4. Sleep on it. Don’t feel like you have to say yes or no to the contract immediately. In fact, it’s best to read the contract through and then let some time pass before you say yes or no. After you’ve carefully considered the terms of the agreement then you send your reply and counteroffer.

5. Consider what parts of the contract are generally more negotiable:

a. Publication date – Does the publishers publication date fit your schedule? How long will it take you to write the recipes and the narrative? Consider the time it takes for recipe development and testing. Map out the time between the signing of the contract and when your manuscript is due. Will you have enough time? How many recipes will you have to create each week to meet this deadline? Is that number realistic considering your other work and family obligations. For both of my cookbooks I was given an average of 9 months to complete the manuscript. Unless I had some sort of manuscript well underway I can’t imagine being able to complete either of these projects in 6 months. Shorter cookbooks (less than 50 recipes) or projects where much of the narrative and recipes are ready for publication may be an exception.

b. Royalties – A royalty is your profit as the author from each book that is sold. Is the publisher paying you a royalty to write the book and what is the % of each book you will make? Usually there is an increase in the royalty % based on the number of books that are sold – the more books you sell the higher the %. Don’t be afraid to ask for a higher % of if you want it. The worst thing that can happen is they say no.

c. Advance – An advance is just that, an advance payment on your royalties. Typically an advance is divided into parts: part paid when the contract is signed and the balance paid when the manuscript is turned in. This allows the author to have some cash flow while they are working on writing and testing recipes, working with a photographer, and other duties a cookbook author undertakes.

d. Expenses – Make sure it’s clear what expenses you as the author must pay for. I paid for the index of my first cookbook and the publisher commissioned and paid for the original artwork and illustrations. For my second, third, and fourth cookbooks the publisher paid/is paying for both the index and the photography. This will vary depending on the publisher and the style of books they publish. In the most recent contract, I had the photography discussion removed from my contract, and the publisher agreed to work with the photographer in a separate contract.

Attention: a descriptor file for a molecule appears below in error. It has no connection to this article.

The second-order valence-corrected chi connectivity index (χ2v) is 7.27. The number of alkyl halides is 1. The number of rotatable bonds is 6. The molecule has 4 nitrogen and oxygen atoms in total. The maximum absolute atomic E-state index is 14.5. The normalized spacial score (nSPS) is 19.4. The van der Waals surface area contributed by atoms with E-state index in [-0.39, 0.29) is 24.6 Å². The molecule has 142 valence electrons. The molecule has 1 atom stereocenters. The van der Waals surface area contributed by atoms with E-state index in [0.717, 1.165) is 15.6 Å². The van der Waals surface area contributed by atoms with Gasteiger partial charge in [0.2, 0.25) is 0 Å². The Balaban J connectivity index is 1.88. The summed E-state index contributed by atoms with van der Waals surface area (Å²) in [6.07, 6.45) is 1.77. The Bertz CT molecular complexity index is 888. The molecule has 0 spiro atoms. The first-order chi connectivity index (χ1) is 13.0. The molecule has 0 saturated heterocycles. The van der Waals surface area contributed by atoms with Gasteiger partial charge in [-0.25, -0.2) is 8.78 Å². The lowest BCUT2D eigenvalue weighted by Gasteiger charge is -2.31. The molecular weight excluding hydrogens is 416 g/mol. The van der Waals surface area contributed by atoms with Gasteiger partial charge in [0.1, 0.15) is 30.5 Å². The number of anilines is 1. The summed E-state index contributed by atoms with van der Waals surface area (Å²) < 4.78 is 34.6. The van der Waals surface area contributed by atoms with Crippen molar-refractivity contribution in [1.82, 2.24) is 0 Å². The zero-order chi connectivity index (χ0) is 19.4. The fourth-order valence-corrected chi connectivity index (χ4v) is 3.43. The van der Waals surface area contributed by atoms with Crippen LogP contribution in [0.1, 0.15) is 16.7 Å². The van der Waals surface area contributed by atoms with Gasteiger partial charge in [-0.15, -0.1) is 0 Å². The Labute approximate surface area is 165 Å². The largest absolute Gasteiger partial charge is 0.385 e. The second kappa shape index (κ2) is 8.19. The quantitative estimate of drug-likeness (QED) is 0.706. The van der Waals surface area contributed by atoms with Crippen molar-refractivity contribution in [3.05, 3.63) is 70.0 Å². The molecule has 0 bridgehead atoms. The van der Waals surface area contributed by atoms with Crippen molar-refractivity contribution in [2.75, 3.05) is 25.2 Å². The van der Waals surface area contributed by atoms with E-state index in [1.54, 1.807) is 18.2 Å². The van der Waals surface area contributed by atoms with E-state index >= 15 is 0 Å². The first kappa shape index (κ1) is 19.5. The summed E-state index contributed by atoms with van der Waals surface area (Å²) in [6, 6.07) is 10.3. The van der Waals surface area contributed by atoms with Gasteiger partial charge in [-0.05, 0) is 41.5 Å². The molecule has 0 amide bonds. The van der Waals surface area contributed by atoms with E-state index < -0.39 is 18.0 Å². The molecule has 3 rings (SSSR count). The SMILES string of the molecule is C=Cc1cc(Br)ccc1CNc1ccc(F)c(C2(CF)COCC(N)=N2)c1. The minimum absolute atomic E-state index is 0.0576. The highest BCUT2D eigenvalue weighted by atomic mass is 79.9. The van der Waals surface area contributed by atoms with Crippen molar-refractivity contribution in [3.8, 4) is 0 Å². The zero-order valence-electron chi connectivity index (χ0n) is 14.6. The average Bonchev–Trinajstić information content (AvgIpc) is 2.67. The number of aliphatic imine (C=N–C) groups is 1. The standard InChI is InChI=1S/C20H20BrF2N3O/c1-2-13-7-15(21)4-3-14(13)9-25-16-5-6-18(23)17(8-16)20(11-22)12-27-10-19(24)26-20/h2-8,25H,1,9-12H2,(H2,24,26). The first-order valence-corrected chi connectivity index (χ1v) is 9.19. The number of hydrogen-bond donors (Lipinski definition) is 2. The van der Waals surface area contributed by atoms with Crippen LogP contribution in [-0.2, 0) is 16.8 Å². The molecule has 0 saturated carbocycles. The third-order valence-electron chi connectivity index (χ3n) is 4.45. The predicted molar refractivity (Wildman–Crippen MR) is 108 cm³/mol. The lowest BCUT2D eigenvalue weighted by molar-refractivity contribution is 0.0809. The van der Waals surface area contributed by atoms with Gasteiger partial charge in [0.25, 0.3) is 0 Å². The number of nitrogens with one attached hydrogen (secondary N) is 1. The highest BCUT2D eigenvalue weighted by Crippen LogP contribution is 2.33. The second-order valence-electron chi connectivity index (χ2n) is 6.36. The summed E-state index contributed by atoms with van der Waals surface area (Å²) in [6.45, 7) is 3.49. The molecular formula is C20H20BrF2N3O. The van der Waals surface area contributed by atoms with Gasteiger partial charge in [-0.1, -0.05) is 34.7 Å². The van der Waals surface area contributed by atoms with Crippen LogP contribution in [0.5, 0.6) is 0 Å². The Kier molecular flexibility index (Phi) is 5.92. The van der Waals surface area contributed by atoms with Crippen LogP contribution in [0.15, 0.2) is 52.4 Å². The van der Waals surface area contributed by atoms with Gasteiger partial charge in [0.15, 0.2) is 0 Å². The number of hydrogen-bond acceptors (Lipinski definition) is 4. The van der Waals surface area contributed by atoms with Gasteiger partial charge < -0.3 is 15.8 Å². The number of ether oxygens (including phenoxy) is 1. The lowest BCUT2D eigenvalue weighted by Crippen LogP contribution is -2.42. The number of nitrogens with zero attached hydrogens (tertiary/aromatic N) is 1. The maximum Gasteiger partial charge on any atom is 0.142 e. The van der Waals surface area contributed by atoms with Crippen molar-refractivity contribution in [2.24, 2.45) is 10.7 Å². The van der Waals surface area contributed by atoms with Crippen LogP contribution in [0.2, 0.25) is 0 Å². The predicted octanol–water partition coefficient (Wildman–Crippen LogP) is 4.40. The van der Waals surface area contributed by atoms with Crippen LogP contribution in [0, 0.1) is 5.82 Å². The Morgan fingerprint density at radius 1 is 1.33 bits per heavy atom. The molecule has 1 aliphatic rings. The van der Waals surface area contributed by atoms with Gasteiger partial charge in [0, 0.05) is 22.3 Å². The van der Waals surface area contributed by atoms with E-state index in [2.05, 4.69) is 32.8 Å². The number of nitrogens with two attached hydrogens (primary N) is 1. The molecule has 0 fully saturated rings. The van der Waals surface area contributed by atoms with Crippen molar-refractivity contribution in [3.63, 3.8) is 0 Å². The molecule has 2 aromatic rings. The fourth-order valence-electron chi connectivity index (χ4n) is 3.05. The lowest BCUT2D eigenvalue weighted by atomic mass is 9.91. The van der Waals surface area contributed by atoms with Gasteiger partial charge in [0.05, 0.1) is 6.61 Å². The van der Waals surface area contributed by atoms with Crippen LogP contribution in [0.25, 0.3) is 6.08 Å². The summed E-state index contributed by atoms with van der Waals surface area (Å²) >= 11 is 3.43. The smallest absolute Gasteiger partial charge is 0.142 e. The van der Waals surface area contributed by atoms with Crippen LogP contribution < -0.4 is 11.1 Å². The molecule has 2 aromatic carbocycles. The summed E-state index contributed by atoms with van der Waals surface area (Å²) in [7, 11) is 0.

e. Rights – What if the publisher wants to use your manuscript and publish it in another format – eBook, in Spanish language, or sell the idea as a TV show? What are your rights and how will you be paid if one of these things happens? I have retained my electronic rights and renegotiated them closer to the time of the electronic book formatting.

f. Complimentary book copies –  Every book contract should spell out how many copies of the book an author will receive. It’s easy to think that because I wrote the book that I should receive all my copies free, but that’s not the case. You’ll get a specific number of books for free then after that you will have to buy books from the publisher. Be sure it’s spelled out how much it will cost for you to buy books from the publisher. With both of my contracts, I was offered a discounted price to buy the books at a wholesale price and now I can sell the books when I go to events where a book seller is not present to sell the books or give away copies of my cookbooks for fundraisers and as gifts.

6. If all of this seems like too much to think about it might be a good idea to have someone review the contract for you. If you hire a lawyer make sure she/he specializes in intellectual property and that they have experience with book (preferably cookbook) contracts. Alternatively, you can ask an agent to work with you and represent you. Agents are paid by the author and the typical rate is 15% of your earnings. For every $100 you earn, you pay the agent $15. Some authors join The Authors Guild. One member benefit of The Authors Guild is a “free review of U.S. book contracts from experienced legal staff…” and more benefits such as help with a website, domain name registration for an author site, and newsletters and invitations to functions that the Author Guild offers.

Cookbook author and culinary dietitian Maggie Green coaches aspiring cookbook authors in the process of writing cookbooks, cookbook proposals, and building their author platform. Download her checklist “Am I Ready to Write A Cookbook?”.